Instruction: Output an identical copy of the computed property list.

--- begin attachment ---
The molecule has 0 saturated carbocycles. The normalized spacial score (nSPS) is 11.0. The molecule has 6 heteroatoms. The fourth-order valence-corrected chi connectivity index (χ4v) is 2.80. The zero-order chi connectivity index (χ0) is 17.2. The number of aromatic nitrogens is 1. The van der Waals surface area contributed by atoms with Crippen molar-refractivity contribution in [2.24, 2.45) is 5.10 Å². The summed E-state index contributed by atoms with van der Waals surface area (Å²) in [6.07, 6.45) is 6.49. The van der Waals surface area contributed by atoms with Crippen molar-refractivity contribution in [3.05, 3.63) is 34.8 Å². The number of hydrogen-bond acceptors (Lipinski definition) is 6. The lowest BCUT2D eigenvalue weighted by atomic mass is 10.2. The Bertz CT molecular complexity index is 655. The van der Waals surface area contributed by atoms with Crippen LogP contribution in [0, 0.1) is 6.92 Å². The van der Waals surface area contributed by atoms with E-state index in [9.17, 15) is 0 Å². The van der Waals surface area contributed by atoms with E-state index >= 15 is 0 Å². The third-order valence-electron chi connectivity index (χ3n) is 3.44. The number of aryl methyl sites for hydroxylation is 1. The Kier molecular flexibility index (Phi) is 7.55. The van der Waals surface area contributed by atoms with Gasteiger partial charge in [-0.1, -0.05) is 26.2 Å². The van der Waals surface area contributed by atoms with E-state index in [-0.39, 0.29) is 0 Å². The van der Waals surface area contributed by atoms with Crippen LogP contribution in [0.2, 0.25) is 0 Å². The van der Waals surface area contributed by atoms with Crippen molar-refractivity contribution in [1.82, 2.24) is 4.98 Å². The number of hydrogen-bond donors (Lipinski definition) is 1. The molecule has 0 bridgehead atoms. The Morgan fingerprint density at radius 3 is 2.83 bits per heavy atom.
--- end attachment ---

The molecule has 0 saturated carbocycles. The normalized spacial score (nSPS) is 11.0. The molecule has 6 heteroatoms. The fourth-order valence-corrected chi connectivity index (χ4v) is 2.80. The zero-order chi connectivity index (χ0) is 17.2. The number of aromatic nitrogens is 1. The van der Waals surface area contributed by atoms with Crippen molar-refractivity contribution in [2.24, 2.45) is 5.10 Å². The summed E-state index contributed by atoms with van der Waals surface area (Å²) in [6.07, 6.45) is 6.49. The van der Waals surface area contributed by atoms with Crippen molar-refractivity contribution in [3.05, 3.63) is 34.8 Å². The number of hydrogen-bond acceptors (Lipinski definition) is 6. The lowest BCUT2D eigenvalue weighted by atomic mass is 10.2. The Bertz CT molecular complexity index is 655. The van der Waals surface area contributed by atoms with Crippen LogP contribution in [0, 0.1) is 6.92 Å². The van der Waals surface area contributed by atoms with E-state index in [9.17, 15) is 0 Å². The van der Waals surface area contributed by atoms with E-state index >= 15 is 0 Å². The third-order valence-electron chi connectivity index (χ3n) is 3.44. The number of aryl methyl sites for hydroxylation is 1. The Kier molecular flexibility index (Phi) is 7.55. The van der Waals surface area contributed by atoms with Gasteiger partial charge in [-0.1, -0.05) is 26.2 Å². The van der Waals surface area contributed by atoms with E-state index in [-0.39, 0.29) is 0 Å². The van der Waals surface area contributed by atoms with Crippen LogP contribution in [0.2, 0.25) is 0 Å². The van der Waals surface area contributed by atoms with Crippen molar-refractivity contribution in [1.82, 2.24) is 4.98 Å². The number of hydrogen-bond donors (Lipinski definition) is 1. The molecule has 0 bridgehead atoms. The Morgan fingerprint density at radius 3 is 2.83 bits per heavy atom.